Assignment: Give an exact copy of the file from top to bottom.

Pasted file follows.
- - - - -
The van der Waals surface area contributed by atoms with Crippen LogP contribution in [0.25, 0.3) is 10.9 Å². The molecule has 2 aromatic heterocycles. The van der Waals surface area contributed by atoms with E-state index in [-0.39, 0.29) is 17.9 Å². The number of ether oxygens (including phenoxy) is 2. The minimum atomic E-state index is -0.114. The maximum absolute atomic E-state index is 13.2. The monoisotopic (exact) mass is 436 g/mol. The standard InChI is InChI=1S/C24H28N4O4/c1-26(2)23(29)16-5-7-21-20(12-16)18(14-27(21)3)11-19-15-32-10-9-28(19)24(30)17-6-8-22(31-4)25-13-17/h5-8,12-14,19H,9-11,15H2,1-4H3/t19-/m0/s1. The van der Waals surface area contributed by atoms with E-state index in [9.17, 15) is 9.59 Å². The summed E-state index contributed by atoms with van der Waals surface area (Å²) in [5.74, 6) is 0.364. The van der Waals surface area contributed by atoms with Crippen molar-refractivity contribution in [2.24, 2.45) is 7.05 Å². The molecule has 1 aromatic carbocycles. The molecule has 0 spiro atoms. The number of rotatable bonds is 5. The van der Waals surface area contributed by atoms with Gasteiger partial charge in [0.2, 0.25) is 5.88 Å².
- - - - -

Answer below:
The van der Waals surface area contributed by atoms with Crippen LogP contribution in [0.25, 0.3) is 10.9 Å². The molecule has 2 aromatic heterocycles. The van der Waals surface area contributed by atoms with E-state index in [-0.39, 0.29) is 17.9 Å². The number of ether oxygens (including phenoxy) is 2. The minimum atomic E-state index is -0.114. The maximum absolute atomic E-state index is 13.2. The monoisotopic (exact) mass is 436 g/mol. The standard InChI is InChI=1S/C24H28N4O4/c1-26(2)23(29)16-5-7-21-20(12-16)18(14-27(21)3)11-19-15-32-10-9-28(19)24(30)17-6-8-22(31-4)25-13-17/h5-8,12-14,19H,9-11,15H2,1-4H3/t19-/m0/s1. The van der Waals surface area contributed by atoms with E-state index in [9.17, 15) is 9.59 Å². The summed E-state index contributed by atoms with van der Waals surface area (Å²) in [5.74, 6) is 0.364. The van der Waals surface area contributed by atoms with Crippen molar-refractivity contribution in [2.24, 2.45) is 7.05 Å². The molecule has 1 aromatic carbocycles. The molecule has 0 spiro atoms. The number of rotatable bonds is 5. The van der Waals surface area contributed by atoms with Gasteiger partial charge in [0.2, 0.25) is 5.88 Å².